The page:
SCORM

Jun292004
Written by Gabe Anderson — Posted in Company

adlLogo.jpg SCORM. It’s not just the latest Internet acronym. It’s a powerful standard that enables the interoperability of learning content.

Short for Sharable Content Object Reference Model, the SCORM standard is spearheaded by the Advanced Distributed Learning (ADL) initiative of the Department of Defense. Officially, SCORM “aims to foster creation of reusable learning content as ‘instructional objects’ within a common technical framework for computer and Web-based learning. SCORM describes that technical framework by providing a harmonized set of guidelines, specification and standards. Borrowing from work of other specification and standards bodies, ADL developed a model for creating and deploying e-Learning.”

In other words, SCORM-compliant content and systems can talk to one other. Why is this important? Why am I writing about SCORM here?

First, the easy answer: I’m writing about SCORM because Articulate Presenter is a SCORM-compliant authoring tool. Publish your e-learning content to SCORM and easily plug it in to Articulate Knowledge Portal or any SCORM-compliant Learning Management System (LMS).

SCORM is important because it lets Articulate Server or your LMS know how your users are interacting with your content. Without a common method of exchanging data, your content is just your content. It stands alone. Leveraging the SCORM standard, you can track who accesses your content when, whether they’ve completed a course, and more. SCORM is the framework that tells you about your learners as they navigate through your training content.

In short, you need a minimum of three elements to roll out a functioning e-learning program:

  1. Content.

  2. Learner management.
  3. A way to connect content with learner management.

Leveraging SCORM is one way to establish this connection.

For a good primer on learning standards, refer to Making Sense of Learning Specifications & Standards: A Decision Maker’s Guide to their Adoption, published by the Masie Center.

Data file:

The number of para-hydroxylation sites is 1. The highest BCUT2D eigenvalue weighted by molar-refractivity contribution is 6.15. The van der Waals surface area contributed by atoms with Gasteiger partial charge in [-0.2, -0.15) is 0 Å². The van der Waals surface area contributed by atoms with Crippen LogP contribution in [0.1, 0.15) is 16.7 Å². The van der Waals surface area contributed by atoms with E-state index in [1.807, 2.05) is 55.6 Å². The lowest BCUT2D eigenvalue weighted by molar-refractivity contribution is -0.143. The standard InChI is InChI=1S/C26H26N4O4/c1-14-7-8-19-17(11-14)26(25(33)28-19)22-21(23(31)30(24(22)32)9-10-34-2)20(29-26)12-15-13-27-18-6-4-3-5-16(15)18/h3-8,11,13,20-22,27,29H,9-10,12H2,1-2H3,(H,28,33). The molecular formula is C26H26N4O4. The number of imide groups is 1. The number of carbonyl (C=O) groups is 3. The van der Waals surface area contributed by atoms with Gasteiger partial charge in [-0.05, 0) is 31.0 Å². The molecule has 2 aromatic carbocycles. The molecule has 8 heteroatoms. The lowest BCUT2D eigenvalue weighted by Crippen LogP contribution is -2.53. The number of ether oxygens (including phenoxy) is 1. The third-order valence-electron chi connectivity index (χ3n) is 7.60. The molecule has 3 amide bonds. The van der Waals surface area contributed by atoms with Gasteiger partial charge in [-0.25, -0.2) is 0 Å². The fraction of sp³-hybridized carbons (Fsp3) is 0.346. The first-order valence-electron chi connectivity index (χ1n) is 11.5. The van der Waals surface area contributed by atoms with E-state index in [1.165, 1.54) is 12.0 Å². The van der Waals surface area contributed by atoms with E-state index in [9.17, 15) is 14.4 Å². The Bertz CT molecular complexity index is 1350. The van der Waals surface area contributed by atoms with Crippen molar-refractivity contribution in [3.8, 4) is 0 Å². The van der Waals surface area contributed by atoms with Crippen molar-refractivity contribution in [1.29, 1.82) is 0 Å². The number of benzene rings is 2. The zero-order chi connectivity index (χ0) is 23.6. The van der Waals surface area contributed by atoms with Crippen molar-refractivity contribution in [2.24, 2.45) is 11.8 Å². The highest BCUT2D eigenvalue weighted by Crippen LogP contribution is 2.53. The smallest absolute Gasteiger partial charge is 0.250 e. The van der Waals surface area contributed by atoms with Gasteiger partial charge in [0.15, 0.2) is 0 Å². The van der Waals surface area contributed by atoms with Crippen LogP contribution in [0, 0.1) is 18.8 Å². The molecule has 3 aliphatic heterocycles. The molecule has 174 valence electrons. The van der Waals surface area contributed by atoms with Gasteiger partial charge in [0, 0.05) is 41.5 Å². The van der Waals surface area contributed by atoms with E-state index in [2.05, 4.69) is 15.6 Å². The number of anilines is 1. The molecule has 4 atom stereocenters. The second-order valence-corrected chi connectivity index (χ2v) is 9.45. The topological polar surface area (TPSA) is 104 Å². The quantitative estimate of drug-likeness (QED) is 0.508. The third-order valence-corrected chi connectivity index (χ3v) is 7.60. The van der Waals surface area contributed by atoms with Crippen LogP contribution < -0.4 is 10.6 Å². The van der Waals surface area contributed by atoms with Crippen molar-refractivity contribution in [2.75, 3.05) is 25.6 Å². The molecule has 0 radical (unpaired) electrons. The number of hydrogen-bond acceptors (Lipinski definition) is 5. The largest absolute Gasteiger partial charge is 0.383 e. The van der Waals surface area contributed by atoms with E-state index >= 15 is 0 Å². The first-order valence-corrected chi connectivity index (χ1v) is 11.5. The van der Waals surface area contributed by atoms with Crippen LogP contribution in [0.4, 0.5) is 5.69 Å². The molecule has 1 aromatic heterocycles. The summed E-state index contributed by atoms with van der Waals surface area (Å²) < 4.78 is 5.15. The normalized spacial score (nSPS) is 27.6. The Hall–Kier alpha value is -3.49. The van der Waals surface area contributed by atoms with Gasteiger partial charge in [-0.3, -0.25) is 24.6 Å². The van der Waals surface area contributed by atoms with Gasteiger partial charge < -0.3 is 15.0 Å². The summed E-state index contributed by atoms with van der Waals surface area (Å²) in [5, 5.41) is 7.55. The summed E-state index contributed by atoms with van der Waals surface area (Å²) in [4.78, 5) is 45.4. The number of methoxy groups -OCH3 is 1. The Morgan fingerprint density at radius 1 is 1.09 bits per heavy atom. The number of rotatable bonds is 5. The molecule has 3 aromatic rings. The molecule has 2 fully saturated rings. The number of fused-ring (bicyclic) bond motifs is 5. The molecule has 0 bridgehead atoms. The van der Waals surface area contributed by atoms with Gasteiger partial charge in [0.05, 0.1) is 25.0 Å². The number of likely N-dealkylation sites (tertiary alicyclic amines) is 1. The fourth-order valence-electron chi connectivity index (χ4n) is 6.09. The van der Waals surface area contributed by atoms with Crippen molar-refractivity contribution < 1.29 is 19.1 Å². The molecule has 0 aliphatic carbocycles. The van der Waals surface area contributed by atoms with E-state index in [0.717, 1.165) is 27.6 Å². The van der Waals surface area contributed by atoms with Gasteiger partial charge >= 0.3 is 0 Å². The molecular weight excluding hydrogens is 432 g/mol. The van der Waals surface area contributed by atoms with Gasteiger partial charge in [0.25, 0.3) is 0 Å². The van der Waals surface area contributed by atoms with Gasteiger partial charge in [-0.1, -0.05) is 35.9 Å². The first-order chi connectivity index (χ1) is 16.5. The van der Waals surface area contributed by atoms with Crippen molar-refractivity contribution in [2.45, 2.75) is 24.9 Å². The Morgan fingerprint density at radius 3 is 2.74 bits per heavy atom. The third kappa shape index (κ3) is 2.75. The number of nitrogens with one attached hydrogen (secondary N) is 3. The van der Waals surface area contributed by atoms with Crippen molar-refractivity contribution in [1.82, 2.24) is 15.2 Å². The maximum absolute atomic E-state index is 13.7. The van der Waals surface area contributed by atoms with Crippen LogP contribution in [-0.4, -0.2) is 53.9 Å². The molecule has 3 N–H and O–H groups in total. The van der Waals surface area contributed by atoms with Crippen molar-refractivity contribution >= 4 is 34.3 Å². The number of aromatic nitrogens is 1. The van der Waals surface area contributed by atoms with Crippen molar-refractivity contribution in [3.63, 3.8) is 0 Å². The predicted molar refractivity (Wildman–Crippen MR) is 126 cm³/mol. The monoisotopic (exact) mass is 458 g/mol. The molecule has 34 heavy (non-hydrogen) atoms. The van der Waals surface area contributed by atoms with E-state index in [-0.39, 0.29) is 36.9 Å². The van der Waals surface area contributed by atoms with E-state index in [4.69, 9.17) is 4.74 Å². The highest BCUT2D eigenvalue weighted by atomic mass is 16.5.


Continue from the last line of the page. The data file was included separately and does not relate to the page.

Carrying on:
7 responses to “SCORM”

1

I’ve created e-learning content with articulate presenter 5. This content consists of articulate engage, quizmaker, and captivate modules.
I run the scorm test and it passed, but when I tried to upload it (the .zip file) in Moodle 1.6, it comes with the following error message “XML error: Invalid character at line 63″
I’ve tried to uploaded in the demo.moodle.org, in order to test it, but I got the same error message.
Any suggestions?
Thank you

Andreas Apostolopoulos // Posted at 5:49 am on February 9th, 2008
2

[...] can learn more about SCORM in this blog entry. You can also download sample certification logs for Presenter and Quizmaker [...]

3

I’m trying to have a quiz communicate which questions a user answered correctly and/or incorrectly to a LMS. How is this SCORM information passed to the LMS?

Diane // Posted at 11:28 am on February 22nd, 2011
4

Hi Diane- you can see what data are sent to your LMS by Quizmaker here.

gabe // Posted at 2:42 pm on February 22nd, 2011
5

HI
We are using articulate presenter in our web site. The articulate doesn’t have any quiz or anything, it is just a lesson. We just need to track when the user has finished the articulate, and how much time spent in the lesson (articulate).
I made some research on the internet, and I found out that Articulate presenter is SCORM compliant. This means that we can track the user’s experience with articulate(such as tracking the user’s time spent on the
articulate) by just implementing SCORM API Javascript functions right? These functions can be implemented on the articulates themselves or does the web site that loads the articulate has to be also SCORM Compliant in order to track the user’s experience with the articulate?

hind kandil // Posted at 1:29 pm on October 11th, 2011
6

Hi Hind- yes, our authoring tools are SCORM-certified. You would need to use them in conjunction with a SCORM-certified LMS or Articulate Online in order to track user activity. You can learn more about how to publish for LMS here.

gabe // Posted at 11:21 am on October 12th, 2011
7

Nice read, thanks Gabe.

I used to do a lot of independent learning interactions in flash, but recently scorm has been the main choice for implementing this stuff now. It’s a great way to get the same content across to many different learning platforms.

Anthony // Posted at 2:58 am on September 4th, 2012

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